Home Arts Seminal meter-high engravings of American birds soar to Compton Verney, but what about their controversial author?

Seminal meter-high engravings of American birds soar to Compton Verney, but what about their controversial author?

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Compton Verney is hosting a John James Audubon exhibition this summer birds of america (1827-38), on tour since National Museums of Scotland. Nearly 12 years in the making, the book’s 435 hand-colored prints offer a comprehensive index of American ornithology, reflecting Audubon’s ambitious plan to document each of the country’s bird species. With its epic and national reach, birds of america anticipates the democratic catalogs of Walt Whitman Blades of grass, published in 1855. “Here is not merely a nation, but a nation teeming with nations”, writes Whitman in his preface; one wonders if he had America’s diverse bird nation in mind.

The exhibition draws on the collection of the Library of the National Museums of Scotland, which has one of only 120 complete extant copies of the series. Almost never exhibited, the prints have undergone extensive conservation treatment, offering visitors a fleeting opportunity to view them in their massive, multicolored glory. Displayed alongside letters, photographs and manuscripts telling the story of the artworks and the controversial man behind them, birds of america raises valuable questions about the role of art in natural history, the legacy of colonialism, and the current realities of environmental degradation.

The common grackle is one of 435 hand-colored engravings in birds of america © National Museums of Scotland

Nearly a meter high (printed on so-called double elephant sheets), Audubon’s life-size illustrations are undeniably dynamic, depicting each species in a stylized natural environment. Beautifully intricate, they set a standard of natural history illustration that is still highly regarded, setting the stage for later ornithologists including Edward Lear and Henry Constantine Richter.

There is an undercurrent of violence in Audubon’s work. His huge, muscular birds of prey claw at the flesh of rabbits, fish and frogs, frequently drawing blood, reflecting the brutality of the artist’s practice as a hunter. Audubon studied species in the wild before collecting his own specimens, later manipulating them into elaborate, spun poses. As such, his birds often appear in unnatural positions, both twisted and hunched, revealing an inherent tension between scientific naturalism and dramatic, even romantic grandeur.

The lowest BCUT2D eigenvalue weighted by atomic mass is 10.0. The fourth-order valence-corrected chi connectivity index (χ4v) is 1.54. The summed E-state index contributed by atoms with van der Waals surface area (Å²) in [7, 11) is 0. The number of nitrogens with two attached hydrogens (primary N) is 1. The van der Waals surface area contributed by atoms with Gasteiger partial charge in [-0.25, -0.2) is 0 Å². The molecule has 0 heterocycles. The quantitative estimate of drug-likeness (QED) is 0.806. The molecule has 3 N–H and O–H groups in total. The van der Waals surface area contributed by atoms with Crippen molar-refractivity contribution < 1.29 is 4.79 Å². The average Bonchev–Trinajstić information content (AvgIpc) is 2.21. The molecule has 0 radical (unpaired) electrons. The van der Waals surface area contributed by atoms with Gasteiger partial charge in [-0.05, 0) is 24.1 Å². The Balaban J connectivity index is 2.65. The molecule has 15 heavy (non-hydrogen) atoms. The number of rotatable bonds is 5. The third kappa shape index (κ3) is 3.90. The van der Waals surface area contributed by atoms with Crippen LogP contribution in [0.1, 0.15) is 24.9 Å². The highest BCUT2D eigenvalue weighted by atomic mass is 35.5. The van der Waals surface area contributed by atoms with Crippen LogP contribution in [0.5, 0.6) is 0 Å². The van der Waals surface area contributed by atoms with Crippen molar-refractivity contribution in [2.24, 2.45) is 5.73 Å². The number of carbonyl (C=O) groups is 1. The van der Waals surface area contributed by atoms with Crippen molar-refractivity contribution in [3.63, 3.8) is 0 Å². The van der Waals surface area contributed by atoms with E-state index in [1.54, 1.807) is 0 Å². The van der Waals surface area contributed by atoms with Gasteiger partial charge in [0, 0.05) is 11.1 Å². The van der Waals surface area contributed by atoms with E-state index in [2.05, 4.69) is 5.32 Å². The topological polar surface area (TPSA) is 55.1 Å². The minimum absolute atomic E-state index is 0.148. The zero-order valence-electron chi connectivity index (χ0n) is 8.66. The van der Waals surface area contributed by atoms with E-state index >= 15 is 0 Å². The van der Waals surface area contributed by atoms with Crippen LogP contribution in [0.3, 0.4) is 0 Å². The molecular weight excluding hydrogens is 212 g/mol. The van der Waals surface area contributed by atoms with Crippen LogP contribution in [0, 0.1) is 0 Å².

One of Audobon’s prints depicting Carolina parakeets, now extinct © National Museums of Scotland

While the accuracy of his illustrations and the large number of birds he killed have been disputed, Audubon’s contribution to the study of natural history remains influential. He identified more than 20 new birds during his fieldwork. Two centuries later, his series documents a number of species – from the passenger pigeon to the Carolina parakeet – that have since gone extinct. The exhibit concludes with a film examining the plight of currently endangered avian species.

Nevertheless, Audubon’s reputation as a white nationalist slave owner with an active interest in phrenology rightly generated new waves of
controversial. “His indictment is substantial” wrote Claudia Massie of The Spectator of the show in Scotland, “and, frankly, it’s a miracle that this show even exists.”

“We think it’s important to engage with difficult historical realities, rather than pretending they didn’t happen,” says curator Oliver McCall, “and we recognize the need to do so to meaningful and sensitive way.” Compton Verney has worked closely with National Museums Scotland and Elizabeth Lawal of More than a moment group to enrich the exhibition’s contextual information, aiming, McCall continues, “to disentangle Audubon, the historical figure, from the mythologized creator of birds of america.”

A winter falcon, as described by John James Audubon in his book birds of america © National Museums of Scotland

Even more strikingly, the gallery has decided to remove Audubon’s name from the title of the exhibition, following a decision by the Seattle Chapter of the National Audubon Society in 2022. “We were mindful of recognizing the ethical complexities surrounding Audubon,” notes McCall. “These we cannot change.” But the deletion of Audubon’s name helps focus the exhibition’s attention on “the work itself, which is a truly unique creation and landmark in the field of ornithology and history. naturalism”.

birds of americaCompton Verney, Warwickshire, July 1-October 1

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